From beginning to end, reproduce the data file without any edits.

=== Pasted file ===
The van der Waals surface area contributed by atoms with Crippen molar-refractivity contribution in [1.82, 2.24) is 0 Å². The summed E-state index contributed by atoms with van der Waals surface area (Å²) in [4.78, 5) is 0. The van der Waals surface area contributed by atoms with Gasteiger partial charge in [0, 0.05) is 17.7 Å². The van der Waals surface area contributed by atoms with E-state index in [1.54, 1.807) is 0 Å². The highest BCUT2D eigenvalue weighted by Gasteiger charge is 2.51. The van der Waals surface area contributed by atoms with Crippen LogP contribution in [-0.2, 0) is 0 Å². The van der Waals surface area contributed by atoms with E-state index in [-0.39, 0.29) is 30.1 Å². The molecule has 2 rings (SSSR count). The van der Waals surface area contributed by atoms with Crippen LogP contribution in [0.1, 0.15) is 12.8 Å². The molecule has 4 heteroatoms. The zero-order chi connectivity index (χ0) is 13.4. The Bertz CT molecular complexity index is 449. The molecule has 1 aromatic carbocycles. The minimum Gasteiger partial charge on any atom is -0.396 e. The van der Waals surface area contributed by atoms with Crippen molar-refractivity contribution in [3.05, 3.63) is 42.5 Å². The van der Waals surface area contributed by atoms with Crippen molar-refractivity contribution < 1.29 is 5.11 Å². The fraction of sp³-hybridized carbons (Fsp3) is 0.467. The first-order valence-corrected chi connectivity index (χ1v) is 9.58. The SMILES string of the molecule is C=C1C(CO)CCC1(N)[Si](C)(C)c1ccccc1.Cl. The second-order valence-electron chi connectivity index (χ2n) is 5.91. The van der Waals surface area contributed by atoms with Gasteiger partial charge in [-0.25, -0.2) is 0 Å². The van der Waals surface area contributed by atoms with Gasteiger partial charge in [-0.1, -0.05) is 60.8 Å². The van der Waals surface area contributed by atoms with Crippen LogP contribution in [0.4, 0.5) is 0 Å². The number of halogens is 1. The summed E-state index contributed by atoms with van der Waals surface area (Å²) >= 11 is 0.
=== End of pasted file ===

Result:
The van der Waals surface area contributed by atoms with Crippen molar-refractivity contribution in [1.82, 2.24) is 0 Å². The summed E-state index contributed by atoms with van der Waals surface area (Å²) in [4.78, 5) is 0. The van der Waals surface area contributed by atoms with Gasteiger partial charge in [0, 0.05) is 17.7 Å². The van der Waals surface area contributed by atoms with E-state index in [1.54, 1.807) is 0 Å². The highest BCUT2D eigenvalue weighted by Gasteiger charge is 2.51. The van der Waals surface area contributed by atoms with Crippen LogP contribution in [-0.2, 0) is 0 Å². The van der Waals surface area contributed by atoms with E-state index in [-0.39, 0.29) is 30.1 Å². The molecule has 2 rings (SSSR count). The van der Waals surface area contributed by atoms with Crippen LogP contribution in [0.1, 0.15) is 12.8 Å². The molecule has 4 heteroatoms. The zero-order chi connectivity index (χ0) is 13.4. The Bertz CT molecular complexity index is 449. The molecule has 1 aromatic carbocycles. The minimum Gasteiger partial charge on any atom is -0.396 e. The van der Waals surface area contributed by atoms with Crippen molar-refractivity contribution in [3.05, 3.63) is 42.5 Å². The van der Waals surface area contributed by atoms with Crippen molar-refractivity contribution < 1.29 is 5.11 Å². The fraction of sp³-hybridized carbons (Fsp3) is 0.467. The first-order valence-corrected chi connectivity index (χ1v) is 9.58. The SMILES string of the molecule is C=C1C(CO)CCC1(N)[Si](C)(C)c1ccccc1.Cl. The second-order valence-electron chi connectivity index (χ2n) is 5.91. The van der Waals surface area contributed by atoms with Gasteiger partial charge in [-0.25, -0.2) is 0 Å². The van der Waals surface area contributed by atoms with Gasteiger partial charge in [-0.1, -0.05) is 60.8 Å². The van der Waals surface area contributed by atoms with Crippen LogP contribution in [0.4, 0.5) is 0 Å². The number of halogens is 1. The summed E-state index contributed by atoms with van der Waals surface area (Å²) >= 11 is 0.